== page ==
Thanksgiving weekend is the traditional start of the Christmas lighting season at many homes, when the ladders come out and the strings of blinking colored bulbs go up.
But while holiday lighting displays make most people think of “peace on earth,” and all that stuff, it made me think of my electric bill. No wonder no one invites me to their holiday parties.
I thought figuring out how much electricity my Christmas lights use would be easy. My plan for testing the power use on my lights was to:
- Establish the baseline power consumption for the house by reading the energy monitor
- Plug in a string of lights to see how much the power use increased
- Subtract the difference and get the consumption for the lights
- Multiply that by the number of lights I’d plug in and multiply that number by my power rate
Turns out my problems began with Step 1.
I thought I had the house in a steady state, told everyone to keep their hands off the light switches, had the refrigerator off, etc. Yet I kept getting slight variations in the power monitor readings, ranging from .409 kilowatts to .426 kilowatts. Yes, tiny variations, but when I plugged in a string of LED Christmas lights I couldn’t tell the difference, or at least couldn’t get a reliable reading.
The likely cause of the fluctuation, CenterPoint tells me, would be power consumed by my computer, cable TV box and a few other items, which could add or subtract a few watts at a time to the power usage. So I have to redo the test with just about everything in the house unplugged.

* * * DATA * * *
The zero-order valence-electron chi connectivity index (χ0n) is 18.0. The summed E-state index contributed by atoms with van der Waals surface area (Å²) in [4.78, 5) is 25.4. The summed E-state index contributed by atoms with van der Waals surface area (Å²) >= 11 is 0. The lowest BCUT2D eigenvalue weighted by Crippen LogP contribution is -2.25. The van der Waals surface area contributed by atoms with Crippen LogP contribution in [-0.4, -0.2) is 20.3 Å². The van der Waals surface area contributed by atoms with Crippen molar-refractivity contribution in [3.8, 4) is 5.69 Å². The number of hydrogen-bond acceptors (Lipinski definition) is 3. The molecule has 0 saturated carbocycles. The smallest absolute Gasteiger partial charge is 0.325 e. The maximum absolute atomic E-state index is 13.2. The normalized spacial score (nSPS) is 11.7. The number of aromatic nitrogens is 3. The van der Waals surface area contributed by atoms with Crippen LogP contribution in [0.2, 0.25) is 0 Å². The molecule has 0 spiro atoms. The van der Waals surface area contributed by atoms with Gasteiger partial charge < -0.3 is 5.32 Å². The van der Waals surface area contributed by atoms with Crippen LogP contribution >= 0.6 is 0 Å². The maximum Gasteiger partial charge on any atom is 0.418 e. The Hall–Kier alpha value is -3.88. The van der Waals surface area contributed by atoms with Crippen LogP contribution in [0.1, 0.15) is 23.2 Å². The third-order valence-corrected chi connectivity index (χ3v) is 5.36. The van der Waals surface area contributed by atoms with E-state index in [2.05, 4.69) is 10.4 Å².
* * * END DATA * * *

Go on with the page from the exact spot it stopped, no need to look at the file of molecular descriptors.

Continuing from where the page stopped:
But there’s an easier way to figure this all out, even without that nifty power monitor: Simply read the label on the lights.
Most lights will have a label that lists three numbers: volts (V), hertz (HZ) and amps (often just an ‘A’). Multiply the volts by the amps and you get watts (V x A = W).
So, one of the four strings of LEDs that will adorn my roofline this year are 120 volts (pretty much any set of lights you buy will be 120 volts) and 0.046 amps. That means they use 5.52 watts per hour.
My neighbors let me test one of the light strings they have used on their house for the past 10 years, which is labeled at 1.46 amps. That equaled 175.2 watts per hour.
So if I run my one LED light string for, let’s say, 10 hours per day for all of December, that’s 1,711.2 watts per hour or 1.7 kilowatt hours. At my current rate of 7.8 cents per kWh (month-to-month plan, so I’m sure it won’t last), that’s 13.26 cents for the month.
My neighbor’s lights over that same period would use 54.3 kWh or $4.23 for the month.
Multiply that by the number of light strings that will be draped around the house and it adds up to real money. I guess I should tell my neighbor.
Once I get my house all wired up, I’ll retry the tests using the power monitor and compare it with the Volts x Amps calculation from the lighting labels. Stay tuned.